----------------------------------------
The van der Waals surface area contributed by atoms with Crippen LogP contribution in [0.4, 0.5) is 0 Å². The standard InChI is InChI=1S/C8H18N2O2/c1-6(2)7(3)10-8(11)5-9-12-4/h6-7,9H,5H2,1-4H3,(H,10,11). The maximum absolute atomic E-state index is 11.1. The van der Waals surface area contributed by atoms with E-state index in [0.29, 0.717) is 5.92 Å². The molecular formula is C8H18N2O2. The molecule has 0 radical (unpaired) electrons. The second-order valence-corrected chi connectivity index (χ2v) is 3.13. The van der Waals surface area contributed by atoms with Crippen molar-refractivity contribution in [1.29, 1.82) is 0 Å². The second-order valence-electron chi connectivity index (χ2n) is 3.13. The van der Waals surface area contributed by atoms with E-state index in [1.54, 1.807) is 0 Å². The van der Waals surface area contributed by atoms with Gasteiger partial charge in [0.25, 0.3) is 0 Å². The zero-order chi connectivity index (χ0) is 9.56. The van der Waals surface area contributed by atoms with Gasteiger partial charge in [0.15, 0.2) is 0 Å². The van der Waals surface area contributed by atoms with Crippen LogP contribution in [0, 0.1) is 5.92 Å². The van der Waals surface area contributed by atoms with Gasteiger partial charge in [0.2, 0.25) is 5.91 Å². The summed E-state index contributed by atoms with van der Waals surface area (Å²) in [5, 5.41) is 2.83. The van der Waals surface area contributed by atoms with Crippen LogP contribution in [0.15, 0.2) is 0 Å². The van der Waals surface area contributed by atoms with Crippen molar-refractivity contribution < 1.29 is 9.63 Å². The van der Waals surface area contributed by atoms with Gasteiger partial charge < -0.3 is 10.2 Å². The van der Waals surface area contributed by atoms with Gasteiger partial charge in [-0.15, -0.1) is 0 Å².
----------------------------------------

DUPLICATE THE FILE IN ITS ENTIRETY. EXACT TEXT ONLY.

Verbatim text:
The van der Waals surface area contributed by atoms with Crippen LogP contribution in [0.4, 0.5) is 0 Å². The standard InChI is InChI=1S/C8H18N2O2/c1-6(2)7(3)10-8(11)5-9-12-4/h6-7,9H,5H2,1-4H3,(H,10,11). The maximum absolute atomic E-state index is 11.1. The van der Waals surface area contributed by atoms with E-state index in [0.29, 0.717) is 5.92 Å². The molecular formula is C8H18N2O2. The molecule has 0 radical (unpaired) electrons. The second-order valence-corrected chi connectivity index (χ2v) is 3.13. The van der Waals surface area contributed by atoms with Crippen molar-refractivity contribution in [1.29, 1.82) is 0 Å². The second-order valence-electron chi connectivity index (χ2n) is 3.13. The van der Waals surface area contributed by atoms with E-state index in [1.54, 1.807) is 0 Å². The van der Waals surface area contributed by atoms with Gasteiger partial charge in [0.25, 0.3) is 0 Å². The zero-order chi connectivity index (χ0) is 9.56. The van der Waals surface area contributed by atoms with Gasteiger partial charge in [0.15, 0.2) is 0 Å². The van der Waals surface area contributed by atoms with Crippen LogP contribution in [0, 0.1) is 5.92 Å². The van der Waals surface area contributed by atoms with Gasteiger partial charge in [0.2, 0.25) is 5.91 Å². The summed E-state index contributed by atoms with van der Waals surface area (Å²) in [5, 5.41) is 2.83. The van der Waals surface area contributed by atoms with Crippen LogP contribution in [0.15, 0.2) is 0 Å². The van der Waals surface area contributed by atoms with Crippen molar-refractivity contribution < 1.29 is 9.63 Å². The van der Waals surface area contributed by atoms with Gasteiger partial charge < -0.3 is 10.2 Å². The van der Waals surface area contributed by atoms with Gasteiger partial charge in [-0.15, -0.1) is 0 Å².